Life in the Roaring Twenties

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To what extent did 1920's policies reject progressivism?

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The 1920s were a decade of "normalcy" in American foreign policy—or isolationism—and growing materialism on the home front. The high ideals of Progressivism were largely discarded as the United States became more dedicated to the pursuit of self-interest, both at home and abroad. Though initially popular, there was a sense that progressive reforms had perhaps gone a little too far. Prohibition, for example, though still operating throughout the twenties, was becoming increasingly unpopular, not least because it was leading directly to the growing enrichment of organized crime. In the popular mind, progressivism became associated with groups of middle-class busybodies telling people how to live their lives and Prohibition was held up as the prime example of this.

The twenties were also characterized by a headlong pursuit of wealth by both individuals and businesses alike. If you've ever had a chance to read The Great Gatsby you'll see how the obsession with achieving the American Dream overrode all else for so many people. Society was becoming more open, more fluid, with greater opportunities being created by a thriving economy. It seemed that the good times would last forever. In such an environment, it's not surprising that the noble ideals of Progressivism no longer resonated with large sections of a rapidly-evolving society.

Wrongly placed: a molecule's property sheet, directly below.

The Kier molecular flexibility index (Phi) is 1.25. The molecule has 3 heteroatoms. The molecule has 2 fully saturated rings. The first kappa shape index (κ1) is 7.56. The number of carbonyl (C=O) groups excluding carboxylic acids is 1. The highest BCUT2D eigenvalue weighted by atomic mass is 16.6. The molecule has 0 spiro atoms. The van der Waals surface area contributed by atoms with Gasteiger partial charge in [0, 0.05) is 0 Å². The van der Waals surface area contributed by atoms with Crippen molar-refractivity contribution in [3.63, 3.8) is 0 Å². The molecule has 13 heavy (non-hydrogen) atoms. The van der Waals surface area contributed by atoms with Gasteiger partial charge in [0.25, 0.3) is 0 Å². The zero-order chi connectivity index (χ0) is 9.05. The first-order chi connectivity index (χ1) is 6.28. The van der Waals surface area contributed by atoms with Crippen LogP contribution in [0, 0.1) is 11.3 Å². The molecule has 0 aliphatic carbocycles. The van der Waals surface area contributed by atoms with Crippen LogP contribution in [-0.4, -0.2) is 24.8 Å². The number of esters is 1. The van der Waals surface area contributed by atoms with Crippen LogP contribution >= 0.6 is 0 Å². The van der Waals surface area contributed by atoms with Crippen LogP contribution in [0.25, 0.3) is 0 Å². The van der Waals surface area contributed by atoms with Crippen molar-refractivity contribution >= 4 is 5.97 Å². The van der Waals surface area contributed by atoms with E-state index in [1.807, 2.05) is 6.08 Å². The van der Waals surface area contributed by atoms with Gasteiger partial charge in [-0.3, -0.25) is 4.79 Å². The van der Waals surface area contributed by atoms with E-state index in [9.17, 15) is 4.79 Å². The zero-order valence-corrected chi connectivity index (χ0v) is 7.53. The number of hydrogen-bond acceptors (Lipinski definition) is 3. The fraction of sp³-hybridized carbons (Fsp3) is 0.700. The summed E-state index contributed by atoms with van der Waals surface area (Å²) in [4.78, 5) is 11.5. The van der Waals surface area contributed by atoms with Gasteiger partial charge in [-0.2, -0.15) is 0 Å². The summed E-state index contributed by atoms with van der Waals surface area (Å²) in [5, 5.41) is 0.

In the sphere of foreign policy, the rejection by the Senate of the League of Nations dealt a huge blow to progressive ideals in the conduct of international relations. On the whole, Americans were tired of getting embroiled in what they saw as other nations' conflicts. The United States had intervened decisively in World War One, and yet the European powers were still riven by disagreement and mutual hostility. Far better, thought the isolationists, to pay heed to Washington's warning in his Farewell Address against "foreign entanglements" and let the Europeans and others get on with sorting out their own problems.

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The policies of the 1920s were an almost complete repudiation of the progressivism of the preceding decades.  The only things that can really be seen as somewhat progressive during this time were Prohibition (which was, of course, implemented just before the 1920s) and, possibly, the immigration restriction acts.  Everything else was essentially a departure from progressivism.

Prohibition was a quintessentially progressive policy.  It was an example of the use of government powers to improve people and make them act in ways that were more acceptable to middle class people.  Prohibition was instituted before the 1920s, but continued to be enforced throughout the decade. 

Immigration restriction can be seen as something of a progressive policy.  The Progressives were suspicious of immigrants to some degree because immigrants did not behave in the “right” ways.  They would not have approved of the politics of many of the more radical immigrants as well.  They would have been likely to support immigration restriction.

Outside of this, though, the 1920s were not a progressive time.  The progressive idea of government restricting the actions of business and the rich was not something the Republicans of the 1920s were interested in.  This was an era of laissez-faire and of pro-business policies.  That means that, in terms of economic policies, the 1920s was very much the opposite of the Progressive Era.

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